Tuesday, April 30, 2019
Cristina Cabrera Jarro
Photography: CRISTINA CABRERA JARRO | FC
DAVIE | Marie Durtreil has a 10-year-old daughter who likes to sing, just like she did when she was young.
“She sings at home and sometimes we sing together,” Dutreil said.
While listening to her daughter sing at home brings her great joy, Dutreil said her favorite time to hear her daughter sing is when she does it with the choir at their home parish, St. Luke in Palm Springs, a church in the Diocese of Palm Beach.
“You just feel it,” Dutreil said.
At the end of March, her daughter joined about 300 other students gathered at St. Bonaventure Church in Davie to sing at the American Federation Pueri Cantores Miami Choral Festival and Mass. The March 30 event, open to all parish and school treble and mixed voice choirs, between grades four and 12, brought together participants from the Archdiocese of Miami and neighboring dioceses to sing a repertoire ranging from Gregorian chant to contemporary pieces, many of which are sung at Mass.
“I think people are sometimes surprised by how much is possible musically in the Mass,” said Richard Robbins, guest conductor and clinician at the festival. “This festival is a wonderful way of introducing young people to the beauty of music in the liturgy, and if a student can be inspired to go back to their home parish and school and sing more, and if their parents can be inspired by the beauty that is possible in the liturgy, you never know what the effect is going to be on a person’s heart.”
Robbins has an extensive background conducting choirs, including at the University of Minnesota, Duluth, the Cathedral of Christ the King in Superior, Wisconsin, and the Houston High School for the Performing and Visual Arts, which often performs with the Houston Symphony and the Grammy Foundation. He said his goal in working with young singers is to make them feel that they are succeeding.
“That’s always the first thing I’m thinking about. I want them to feel that they are able to participate, that their hard work has paid off, and I would like them to take something new out of the music that they have learned,” said Robbins.
During the festival, he used several hymns to demonstrate that music is not flat, that it has direction. Robbins had students stand and swing and sway their arms during the Kyrie, to help them understand the movement and flow of the music. He also emphasized the vitality of lengthening notes, and properly pronouncing words to better understand them.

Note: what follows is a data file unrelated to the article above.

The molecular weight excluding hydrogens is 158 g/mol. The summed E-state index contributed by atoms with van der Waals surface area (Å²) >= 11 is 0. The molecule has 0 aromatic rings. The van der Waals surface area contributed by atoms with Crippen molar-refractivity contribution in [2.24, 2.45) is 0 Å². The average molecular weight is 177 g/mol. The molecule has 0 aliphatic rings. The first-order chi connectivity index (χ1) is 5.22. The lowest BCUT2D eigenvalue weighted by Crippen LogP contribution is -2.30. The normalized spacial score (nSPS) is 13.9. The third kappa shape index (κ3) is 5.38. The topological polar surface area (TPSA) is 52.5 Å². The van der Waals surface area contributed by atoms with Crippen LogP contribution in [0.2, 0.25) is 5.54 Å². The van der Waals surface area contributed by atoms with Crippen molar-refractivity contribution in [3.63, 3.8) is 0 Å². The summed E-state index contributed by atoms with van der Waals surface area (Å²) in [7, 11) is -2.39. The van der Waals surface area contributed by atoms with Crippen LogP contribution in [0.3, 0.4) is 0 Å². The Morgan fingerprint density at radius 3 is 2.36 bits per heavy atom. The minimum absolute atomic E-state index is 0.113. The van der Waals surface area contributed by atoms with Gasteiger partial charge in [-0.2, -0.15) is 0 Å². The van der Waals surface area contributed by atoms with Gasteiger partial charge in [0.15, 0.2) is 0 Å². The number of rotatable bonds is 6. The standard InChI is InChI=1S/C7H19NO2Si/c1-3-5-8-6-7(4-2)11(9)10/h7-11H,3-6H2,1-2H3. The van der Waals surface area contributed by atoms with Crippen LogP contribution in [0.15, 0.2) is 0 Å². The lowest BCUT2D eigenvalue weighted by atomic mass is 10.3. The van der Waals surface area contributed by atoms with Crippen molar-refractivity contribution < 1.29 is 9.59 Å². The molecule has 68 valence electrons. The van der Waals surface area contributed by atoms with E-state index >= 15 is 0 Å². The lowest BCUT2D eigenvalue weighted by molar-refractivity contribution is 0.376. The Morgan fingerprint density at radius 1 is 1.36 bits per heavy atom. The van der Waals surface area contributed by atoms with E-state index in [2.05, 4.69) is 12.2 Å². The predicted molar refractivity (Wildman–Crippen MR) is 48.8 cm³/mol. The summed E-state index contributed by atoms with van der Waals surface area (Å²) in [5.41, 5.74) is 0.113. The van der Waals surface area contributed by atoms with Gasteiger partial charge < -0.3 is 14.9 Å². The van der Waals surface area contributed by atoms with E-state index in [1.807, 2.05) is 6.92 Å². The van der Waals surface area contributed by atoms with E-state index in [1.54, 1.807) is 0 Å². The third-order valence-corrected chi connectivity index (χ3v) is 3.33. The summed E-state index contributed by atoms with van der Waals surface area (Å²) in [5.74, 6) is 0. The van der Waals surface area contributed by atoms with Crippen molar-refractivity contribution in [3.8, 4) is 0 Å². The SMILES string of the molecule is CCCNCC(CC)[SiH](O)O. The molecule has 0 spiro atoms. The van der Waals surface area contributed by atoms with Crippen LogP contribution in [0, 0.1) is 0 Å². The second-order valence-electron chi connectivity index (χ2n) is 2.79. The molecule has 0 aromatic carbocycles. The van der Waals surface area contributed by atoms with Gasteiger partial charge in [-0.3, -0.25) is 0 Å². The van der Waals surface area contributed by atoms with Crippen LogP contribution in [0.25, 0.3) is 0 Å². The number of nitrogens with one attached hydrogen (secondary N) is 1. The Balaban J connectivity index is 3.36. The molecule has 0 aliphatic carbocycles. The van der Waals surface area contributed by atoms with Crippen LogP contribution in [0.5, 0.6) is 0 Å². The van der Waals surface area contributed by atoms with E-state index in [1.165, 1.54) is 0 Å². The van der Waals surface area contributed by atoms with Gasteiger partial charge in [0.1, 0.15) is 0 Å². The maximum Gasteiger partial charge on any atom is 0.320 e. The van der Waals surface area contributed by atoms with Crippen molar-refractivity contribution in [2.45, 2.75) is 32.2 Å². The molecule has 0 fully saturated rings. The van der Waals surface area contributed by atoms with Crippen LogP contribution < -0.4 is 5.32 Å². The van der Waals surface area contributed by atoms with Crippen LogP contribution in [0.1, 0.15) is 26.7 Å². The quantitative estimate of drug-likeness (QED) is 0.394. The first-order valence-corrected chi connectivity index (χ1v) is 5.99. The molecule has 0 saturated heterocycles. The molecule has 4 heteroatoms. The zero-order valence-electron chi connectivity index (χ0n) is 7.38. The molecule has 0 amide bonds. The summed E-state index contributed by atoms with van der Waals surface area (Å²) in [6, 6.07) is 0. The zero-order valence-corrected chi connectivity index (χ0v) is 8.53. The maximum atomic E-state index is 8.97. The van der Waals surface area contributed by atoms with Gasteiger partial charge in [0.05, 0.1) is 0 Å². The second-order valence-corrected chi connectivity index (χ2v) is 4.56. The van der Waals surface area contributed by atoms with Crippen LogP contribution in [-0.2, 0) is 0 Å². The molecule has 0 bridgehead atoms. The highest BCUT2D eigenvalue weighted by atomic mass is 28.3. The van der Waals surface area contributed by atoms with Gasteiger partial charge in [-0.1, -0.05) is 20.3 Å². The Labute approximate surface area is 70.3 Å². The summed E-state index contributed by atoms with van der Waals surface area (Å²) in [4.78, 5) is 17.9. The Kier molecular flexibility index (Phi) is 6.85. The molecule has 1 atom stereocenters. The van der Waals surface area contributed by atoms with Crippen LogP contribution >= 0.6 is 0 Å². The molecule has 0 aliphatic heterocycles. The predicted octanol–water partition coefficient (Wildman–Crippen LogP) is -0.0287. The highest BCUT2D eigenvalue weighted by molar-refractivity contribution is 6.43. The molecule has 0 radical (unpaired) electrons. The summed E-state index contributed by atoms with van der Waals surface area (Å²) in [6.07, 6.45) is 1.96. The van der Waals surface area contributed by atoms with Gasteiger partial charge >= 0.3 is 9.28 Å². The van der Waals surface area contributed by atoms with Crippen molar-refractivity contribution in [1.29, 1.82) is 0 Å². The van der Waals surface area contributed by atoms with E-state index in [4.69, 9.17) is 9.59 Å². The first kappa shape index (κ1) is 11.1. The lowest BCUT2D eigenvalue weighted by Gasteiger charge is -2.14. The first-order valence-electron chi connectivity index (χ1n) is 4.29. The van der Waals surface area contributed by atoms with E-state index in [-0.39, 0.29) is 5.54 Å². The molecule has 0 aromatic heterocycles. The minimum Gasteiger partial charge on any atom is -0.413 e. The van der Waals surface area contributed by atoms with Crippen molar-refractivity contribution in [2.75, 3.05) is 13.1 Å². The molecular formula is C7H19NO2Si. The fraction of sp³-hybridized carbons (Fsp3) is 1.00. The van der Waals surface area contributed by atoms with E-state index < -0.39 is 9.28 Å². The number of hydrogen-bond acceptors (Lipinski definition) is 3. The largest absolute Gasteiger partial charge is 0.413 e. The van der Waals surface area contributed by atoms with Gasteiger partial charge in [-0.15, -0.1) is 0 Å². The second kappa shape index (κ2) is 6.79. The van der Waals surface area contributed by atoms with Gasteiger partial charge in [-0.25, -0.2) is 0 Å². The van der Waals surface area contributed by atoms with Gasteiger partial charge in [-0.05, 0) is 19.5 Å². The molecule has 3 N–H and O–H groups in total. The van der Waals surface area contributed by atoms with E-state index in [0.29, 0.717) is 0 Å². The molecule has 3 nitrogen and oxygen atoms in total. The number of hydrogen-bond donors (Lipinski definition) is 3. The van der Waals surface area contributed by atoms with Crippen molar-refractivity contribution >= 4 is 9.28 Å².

“Speak the words in rhythm,” Robbins told students as they rehearsed “A Jubilant Song” by Mary Lynn Lightfoot.
“Let the sea roar, and the floods clap their hands. Let the hills sing together for joyâ€¦lift up a jubilant song and make joyful noise, make joyful noise, make joyful noise,” the Pueri Cantores participants repeated.
“Can you imagine the sea roaring and the floods clapping their hands?” Robbins asked. The students replied with laughter.
One hymn was a favorite for members of the St. Bonaventure School choir: “Through North and South” by William Billings. Part of the hymn is sung in a round, or a canon, gradually layering all the voices, so it demonstrates what Robbins described as music not always happening on the beat. “It’s everything that happens in between,” he said.
“It sounds pretty,” said a student from St. Bonaventure.
Many of the St. Bonaventure School choir members were too young to participate the last time the group attended the Pueri Cantores festival in Rome in 2016. But they hope to attend one in the future, not only to sing but to see Pope Francis and then hop over to Pisa to check out its leaning tower.
Elizabeth Jennings, director of the James Cathedral Jubilate Youth Choir from Orlando, remembers taking her choir to Pueri Cantores in Rome in 2015, even after the terrorist attacks in France elicited safety concerns. She told the parents without a doubt they were going.
“I said we’re in God’s hands and that is good enough,” Jennings explained.
At the end of the festival and the trip, she said parents and students couldn’t thank her enough.
In Florida, they have participated in the Pueri Cantores festival for the last five years. The experience gives parishes and schools with small or large choirs the opportunity to be part of a bigger voice.
“The kids like it, and they’re always glad they come,” said Jennings.